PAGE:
How do I get RawTherapee to do absolutely nothing?

Title over states my aim a bit. I am trying to convert film negatives to jpegs. I am finding that on loading each image, even though the exposure, aperture, light source, even roll of film are the same, I get wildly different initial images. The software is doing some exposure compensation and curve tweaking before I can do anything. I would like to have minimal processing done so that under exposed images look under exposed, the unexposed film around the edge of the image is always exactly the same brightness and color, etc. The way it is, I can’t just tweak the first image and copy the processing to all of the frames from the same roll without the color balance, brightness etc being wildly different for every frame.
I have not even been able to find out how to set the default processing when loading a new image.

I loaded two raw images, then closed them without making any changes, and did a “diff” on the two pp3 files. This is the result:

< Curve=4;0;0;0.050000000000000003;0.031135154953798292;0.12;0.08097305825747092;0.21799999999999997;0.1785966425016916;0.35519999999999996;0.37422603506772162;0.54727999999999999;0.63905930066194638;0.81619199999999992;0.88321909520079211;1;1;
> Curve=4;0;0;0.050000000000000003;0.062481735366759182;0.12;0.15122351644086013;0.21799999999999997;0.28113139532597831;0.35519999999999996;0.47700803303702421;0.54727999999999999;0.71015763841724788;0.81619199999999992;0.90828923108833337;1;1;

As it is, I am having to hand tweak every single image, and some are so out of wack it is difficult to get them to look right.

I would really like to be able to get repeatable results. Ideally I would want demosaicing done with digital values of zero as black, and maximum possible digital values scaled to white with no autoscaling, just a fixed transfer function from the raw image to the loaded image. I don’t want the software doing anything I did not tell it to do. Right now there are just too many variables, and I do not know which ones the software is tweaking behind my back. It is really hard to learn how to control a system if things are being randomly changed without your knowledge.

I am uploading an image that RawTherapee handles very badly. This is a negative from film labeled “Kodak RA 100 Royal 100” The image is of an off white Corian counter top with pencil lines on it. It was captured with a Sony a7RII camera with a 90 mm lens. (this is probably in the meta-data) The light source is an RGB light panel which has been color adjusted so that unexposed film gets all three color peaks in the histogram near the same value, and near full scale. (The original negative was captured with an Olympus OM1 with a 50 mm kit lens 26 years ago.)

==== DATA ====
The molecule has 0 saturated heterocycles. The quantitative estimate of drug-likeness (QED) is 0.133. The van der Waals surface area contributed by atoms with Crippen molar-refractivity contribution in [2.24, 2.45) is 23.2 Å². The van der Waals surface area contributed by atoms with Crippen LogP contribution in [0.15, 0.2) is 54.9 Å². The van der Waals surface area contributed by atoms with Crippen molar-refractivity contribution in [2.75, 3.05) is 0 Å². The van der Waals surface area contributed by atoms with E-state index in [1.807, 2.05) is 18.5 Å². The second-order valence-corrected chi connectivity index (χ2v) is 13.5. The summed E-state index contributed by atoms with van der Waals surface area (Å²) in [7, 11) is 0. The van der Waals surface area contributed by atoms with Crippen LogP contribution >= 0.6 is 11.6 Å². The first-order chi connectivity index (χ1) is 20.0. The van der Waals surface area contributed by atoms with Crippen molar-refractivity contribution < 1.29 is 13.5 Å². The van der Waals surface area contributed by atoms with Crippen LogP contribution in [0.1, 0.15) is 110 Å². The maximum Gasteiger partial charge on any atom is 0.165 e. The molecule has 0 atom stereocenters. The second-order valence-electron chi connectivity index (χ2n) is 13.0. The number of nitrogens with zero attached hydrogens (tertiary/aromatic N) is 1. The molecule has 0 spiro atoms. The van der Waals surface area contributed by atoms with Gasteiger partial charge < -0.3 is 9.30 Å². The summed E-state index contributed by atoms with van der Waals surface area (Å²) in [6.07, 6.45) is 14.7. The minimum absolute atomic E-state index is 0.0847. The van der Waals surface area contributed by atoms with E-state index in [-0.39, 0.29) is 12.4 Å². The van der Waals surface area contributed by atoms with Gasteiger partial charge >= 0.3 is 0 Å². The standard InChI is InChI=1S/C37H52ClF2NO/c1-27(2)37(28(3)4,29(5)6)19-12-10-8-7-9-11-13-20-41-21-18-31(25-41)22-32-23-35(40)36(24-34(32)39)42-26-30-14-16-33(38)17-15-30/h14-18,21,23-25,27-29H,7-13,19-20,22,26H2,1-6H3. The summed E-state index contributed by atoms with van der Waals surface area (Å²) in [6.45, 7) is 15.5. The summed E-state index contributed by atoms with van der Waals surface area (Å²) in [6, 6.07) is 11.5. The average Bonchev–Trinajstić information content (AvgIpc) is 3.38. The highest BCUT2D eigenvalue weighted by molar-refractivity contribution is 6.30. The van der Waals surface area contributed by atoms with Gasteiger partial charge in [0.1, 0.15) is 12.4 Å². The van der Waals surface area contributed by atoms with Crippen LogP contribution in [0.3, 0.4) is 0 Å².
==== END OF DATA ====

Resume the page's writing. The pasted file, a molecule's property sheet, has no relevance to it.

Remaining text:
DSC04424.ARW (81.6 MB)

You want to set the “Neutral” profile.

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How do I set that to be default? I don’t believe that neutral is good enough because it still includes white balance which is not good for a negative before the negative to positive conversion is done.

You can read about the neutral profile here: Sidecar Files - Processing Profiles - RawPedia

You’ll need white balance in order to demoasic your raw file, so turning it off isn’t a great idea.

There is also a film negative tool, for working with film negatives scanned with a DSLR: Any interest in a "film negative" feature in RT ?

I have read the sidecar files before, and read it again just now. I have not found it helpful.
I am already using the “film negative” tool, and have created two profiles based on neutral, one with white balance, and one without for those times when the software for white balance goes haywire. But I still get widely varying results. Some pictures where the raw histogram shows it covering the whole range of brightness get converted to an image that has a narrow histogram squeezed into the lower half of the plot whereas others with similar raw histograms are result in histograms that are clipped off on the right, other times the red green and blue curves on the histogram end up wildly different. The software is just not consistent.
I keep looking for a way to change the default profile. I am going through scanning nearly 200 rolls of film, and it gets tedious having to change the profile for every roll of film I load.
If “neutral” is supposed to not change anything for non raw files, why is white balance enabled and set to “camera”?
I don’t understand why demosaic requires white balance. If it does, I would think that “film negative” should be applied before the demosaic and white balance, but that does not appear to be an option.